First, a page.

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Photodissociation of gaseous CH3COSH at 248 nm by time-resolved Fourier-transform infrared emission spectroscopy: Observation of three dissociation channels
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Image of FIG. 1.
FIG. 1.

The 5 μs-resolved CO emission spectra with spectral resolution of 0.25 cm−1 acquired in the range of 1900–2200 cm−1 after photolysis in the presence of Ar at 3000 mTorr.

Image of FIG. 2.
FIG. 2.

Boltzmann plot of ln[N v, J /(2J + 1)] versus E v, J for CO in the v = 1, 2, and 3 levels at zero delay time in the presence of Ar, yielding the corresponding rotational temperature of 1429 ± 42, 1290 ± 53, and 1126 ± 71 K, respectively. N v, J is the relative population of CO in the (v, J) level and E v, J is the corresponding rotational energy.

Image of FIG. 3.
FIG. 3.

Time evolution of CO vibrational population in the v = 1, 2, and 3 level. The population in each level reaches the maximum at 0 μs delay after signal correction with a scaling factor.

Image of FIG. 4.
FIG. 4.

Population decay of OCS(v3) and CH2CO(v2) in the 1950–2080 and 2100–2200 cm−1 region, respectively, after 10 μs delay. OCS starts from v = 6 at 1957 cm−1, relaxes toward low v, and finally vanishes after 280 μs delay. CH2CO(v2) at 2150 cm−1 having partial overlap with OCS seems to decay downward.

Image of FIG. 5.
FIG. 5.

Identification of CH3SH, CH4, and H2S in the 2400–3300 cm−1 region. The spectral region contains three profiles at about 2590, 2920, and 3000 cm−1. CH3SH(v3) and H2S(v1,v3) contribute to the first region, CH3SH(v2) dominates the second one, while CH4(v3) dominates the third one.

Image of FIG. 6.
FIG. 6.

Time-resolved CO2 spectra within the 2300–2400 cm−1 region with a 12 cm−1 resolution resulting from the reaction of CH2 with O2 at 3000 mTorr.

Image of FIG. 7.
FIG. 7.

(a) Area integrated over a low-resolution spectral band of CO2 as a function of delay time with respect to the laser pulse. (b) A plot of ℓn ([CO2]max–[CO2]) versus delay time, yielding a production rate constant of CO2. [CO2]max denotes the maximum concentration in (a).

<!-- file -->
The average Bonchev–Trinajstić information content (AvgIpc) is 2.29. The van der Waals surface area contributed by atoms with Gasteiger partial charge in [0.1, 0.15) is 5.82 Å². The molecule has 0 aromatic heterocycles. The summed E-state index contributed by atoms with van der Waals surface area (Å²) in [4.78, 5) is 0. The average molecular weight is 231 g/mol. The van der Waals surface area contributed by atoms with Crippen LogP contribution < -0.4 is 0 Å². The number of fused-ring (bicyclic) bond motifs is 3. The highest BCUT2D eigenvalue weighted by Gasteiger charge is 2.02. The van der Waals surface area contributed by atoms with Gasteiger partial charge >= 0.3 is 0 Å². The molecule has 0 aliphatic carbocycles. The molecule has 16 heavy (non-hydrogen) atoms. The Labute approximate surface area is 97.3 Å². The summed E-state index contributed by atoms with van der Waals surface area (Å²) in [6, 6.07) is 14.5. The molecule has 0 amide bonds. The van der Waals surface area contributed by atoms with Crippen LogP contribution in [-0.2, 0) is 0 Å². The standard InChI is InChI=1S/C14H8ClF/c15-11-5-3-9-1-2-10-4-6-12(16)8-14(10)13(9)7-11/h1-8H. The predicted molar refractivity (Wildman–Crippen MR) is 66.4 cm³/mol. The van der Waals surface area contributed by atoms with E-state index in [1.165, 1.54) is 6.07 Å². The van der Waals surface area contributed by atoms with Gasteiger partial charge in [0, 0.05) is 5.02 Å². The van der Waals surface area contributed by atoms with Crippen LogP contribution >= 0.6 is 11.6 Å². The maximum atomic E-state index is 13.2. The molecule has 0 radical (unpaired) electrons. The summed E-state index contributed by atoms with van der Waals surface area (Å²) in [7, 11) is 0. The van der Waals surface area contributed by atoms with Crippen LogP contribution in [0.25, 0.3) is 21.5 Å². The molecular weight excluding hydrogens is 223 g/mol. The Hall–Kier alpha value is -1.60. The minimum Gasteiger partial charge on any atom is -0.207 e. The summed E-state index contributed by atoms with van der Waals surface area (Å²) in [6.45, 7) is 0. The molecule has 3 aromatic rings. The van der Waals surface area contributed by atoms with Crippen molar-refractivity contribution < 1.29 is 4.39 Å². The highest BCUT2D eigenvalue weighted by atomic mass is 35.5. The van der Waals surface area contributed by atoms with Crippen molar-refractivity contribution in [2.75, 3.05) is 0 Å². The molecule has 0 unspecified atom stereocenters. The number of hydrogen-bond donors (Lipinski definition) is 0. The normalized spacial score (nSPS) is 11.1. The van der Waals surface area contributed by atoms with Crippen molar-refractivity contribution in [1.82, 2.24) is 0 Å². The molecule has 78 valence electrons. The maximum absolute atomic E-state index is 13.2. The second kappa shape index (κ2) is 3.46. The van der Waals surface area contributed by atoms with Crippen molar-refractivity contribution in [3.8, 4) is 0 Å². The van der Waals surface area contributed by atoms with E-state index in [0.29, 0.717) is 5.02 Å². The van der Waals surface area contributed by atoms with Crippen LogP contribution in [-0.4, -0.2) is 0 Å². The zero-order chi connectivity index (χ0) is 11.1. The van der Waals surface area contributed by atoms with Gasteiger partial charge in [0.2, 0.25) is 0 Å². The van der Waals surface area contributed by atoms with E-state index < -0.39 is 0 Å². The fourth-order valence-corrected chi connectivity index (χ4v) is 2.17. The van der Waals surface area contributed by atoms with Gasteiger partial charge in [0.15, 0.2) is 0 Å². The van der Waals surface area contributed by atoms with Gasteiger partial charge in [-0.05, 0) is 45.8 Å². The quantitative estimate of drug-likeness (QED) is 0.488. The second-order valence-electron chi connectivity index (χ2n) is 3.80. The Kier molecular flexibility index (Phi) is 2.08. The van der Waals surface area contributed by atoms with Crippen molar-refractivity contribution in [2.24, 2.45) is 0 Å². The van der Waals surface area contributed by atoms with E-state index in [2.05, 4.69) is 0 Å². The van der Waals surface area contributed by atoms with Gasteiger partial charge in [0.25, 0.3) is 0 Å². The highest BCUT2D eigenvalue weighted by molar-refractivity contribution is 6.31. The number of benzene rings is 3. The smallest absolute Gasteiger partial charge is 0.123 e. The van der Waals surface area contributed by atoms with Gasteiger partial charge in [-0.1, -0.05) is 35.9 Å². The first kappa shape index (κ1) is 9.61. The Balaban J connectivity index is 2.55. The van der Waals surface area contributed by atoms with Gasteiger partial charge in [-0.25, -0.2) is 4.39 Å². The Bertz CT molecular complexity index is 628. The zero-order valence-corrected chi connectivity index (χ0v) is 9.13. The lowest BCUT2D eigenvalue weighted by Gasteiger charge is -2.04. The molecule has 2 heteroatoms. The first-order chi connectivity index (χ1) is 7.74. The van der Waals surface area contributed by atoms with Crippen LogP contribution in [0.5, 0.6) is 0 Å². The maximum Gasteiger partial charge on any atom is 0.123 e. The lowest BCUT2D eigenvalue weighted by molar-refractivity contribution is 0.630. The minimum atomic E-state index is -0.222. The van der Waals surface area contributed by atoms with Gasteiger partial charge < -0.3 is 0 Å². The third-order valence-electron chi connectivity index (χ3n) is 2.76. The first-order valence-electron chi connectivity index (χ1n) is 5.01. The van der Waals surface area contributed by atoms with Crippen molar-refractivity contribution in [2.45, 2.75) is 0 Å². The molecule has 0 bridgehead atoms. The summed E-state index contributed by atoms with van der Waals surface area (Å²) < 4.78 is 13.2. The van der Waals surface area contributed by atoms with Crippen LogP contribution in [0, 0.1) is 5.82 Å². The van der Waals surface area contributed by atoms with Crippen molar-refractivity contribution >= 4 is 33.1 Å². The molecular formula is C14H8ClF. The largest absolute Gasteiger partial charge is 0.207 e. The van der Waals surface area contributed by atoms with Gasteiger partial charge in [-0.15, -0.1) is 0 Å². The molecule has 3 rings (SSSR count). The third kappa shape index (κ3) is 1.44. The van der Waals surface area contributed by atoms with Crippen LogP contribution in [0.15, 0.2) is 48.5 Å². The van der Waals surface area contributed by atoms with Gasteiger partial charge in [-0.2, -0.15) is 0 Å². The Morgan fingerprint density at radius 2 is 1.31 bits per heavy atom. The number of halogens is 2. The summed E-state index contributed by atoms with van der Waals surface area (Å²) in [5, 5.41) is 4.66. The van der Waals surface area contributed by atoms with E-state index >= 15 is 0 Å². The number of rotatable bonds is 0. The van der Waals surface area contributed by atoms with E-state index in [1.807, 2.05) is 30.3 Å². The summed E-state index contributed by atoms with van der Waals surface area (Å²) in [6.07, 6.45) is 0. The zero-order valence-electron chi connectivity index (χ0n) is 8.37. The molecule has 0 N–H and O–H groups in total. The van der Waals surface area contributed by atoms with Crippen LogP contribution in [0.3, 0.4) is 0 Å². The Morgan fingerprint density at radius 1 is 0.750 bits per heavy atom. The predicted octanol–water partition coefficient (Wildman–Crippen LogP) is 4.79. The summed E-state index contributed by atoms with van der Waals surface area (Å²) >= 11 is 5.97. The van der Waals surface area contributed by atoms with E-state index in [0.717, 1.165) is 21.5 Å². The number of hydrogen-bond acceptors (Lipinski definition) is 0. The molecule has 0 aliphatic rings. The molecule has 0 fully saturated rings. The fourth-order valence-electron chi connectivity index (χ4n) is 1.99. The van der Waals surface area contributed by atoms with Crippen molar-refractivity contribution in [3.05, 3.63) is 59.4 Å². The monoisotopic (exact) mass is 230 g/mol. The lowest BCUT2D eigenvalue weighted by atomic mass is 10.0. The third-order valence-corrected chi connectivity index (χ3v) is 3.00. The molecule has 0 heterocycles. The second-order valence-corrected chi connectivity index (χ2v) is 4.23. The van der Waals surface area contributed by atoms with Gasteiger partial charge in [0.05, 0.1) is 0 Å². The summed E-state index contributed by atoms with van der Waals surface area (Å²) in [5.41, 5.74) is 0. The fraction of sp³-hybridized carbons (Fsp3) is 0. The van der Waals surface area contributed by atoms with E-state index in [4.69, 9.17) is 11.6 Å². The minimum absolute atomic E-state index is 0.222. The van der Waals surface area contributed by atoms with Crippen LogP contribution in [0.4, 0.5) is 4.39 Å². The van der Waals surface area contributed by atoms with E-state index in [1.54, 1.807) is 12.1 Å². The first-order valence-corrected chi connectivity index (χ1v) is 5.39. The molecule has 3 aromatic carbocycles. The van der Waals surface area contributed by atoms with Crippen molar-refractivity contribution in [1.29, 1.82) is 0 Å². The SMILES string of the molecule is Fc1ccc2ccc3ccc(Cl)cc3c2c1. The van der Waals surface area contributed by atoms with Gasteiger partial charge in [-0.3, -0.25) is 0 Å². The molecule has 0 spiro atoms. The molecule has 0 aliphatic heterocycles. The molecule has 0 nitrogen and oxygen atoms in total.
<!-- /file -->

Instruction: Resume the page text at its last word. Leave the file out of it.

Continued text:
Image of FIG. 8.
FIG. 8.

Comparison of CO spectra produced between Ar and O2 addition at the same 3000 mTorr. The O2 addition leads to a slight enhancement of CO especially in the 1800–2050 cm−1 region.

Image of FIG. 9.
FIG. 9.

Comparison of the spectra in the 2500-3300 cm−1 region following photolysis of CH3C(O)SH at 248 nm in the presence of Ar or O2 at the same pressure of 2800 mTorr. H2CO (v1) appears in the 2600–2900 cm−1 region after 5 μs and remains at 10 μs delay caused by the reaction of CH2 with O2.

Image of FIG. 10.
FIG. 10.

Three dissociation pathways of CH3C(O)SH on the ground state surface were computed previously (Ref. 25 ) using hybrid density functional theory B3LYP with cc-pVTZ and other basis sets. Dissociation energy of CH2CO denoted with dashed line is adopted from Ref. 47 .

Image of FIG. 11.
FIG. 11.

Vibrational population of CO product obtained by (a) experimental observation, (b) prior distribution of CH2 + H2S + CO, and (c) prior distribution of CH3SH + CO. Population of CO(v = 1) is normalized for comparison.

Image of FIG. 12.
FIG. 12.

The Ar pressure dependence of the CO area intensity over the low resolution spectra obtained at 0 μs delay. According to Eq. (9) in the text, the experimental data are fitted to yield the optimized rate constants in units of cm3 molecule−1 s−1 for the collision-induced internal conversion.


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752b84549af89a08dbdd7fdb8b9568b5 journal.articlezxybnytfddd
Scitation: Photodissociation of gaseous CH3COSH at 248 nm by time-resolved Fourier-transform infrared emission spectroscopy: Observation of three dissociation channels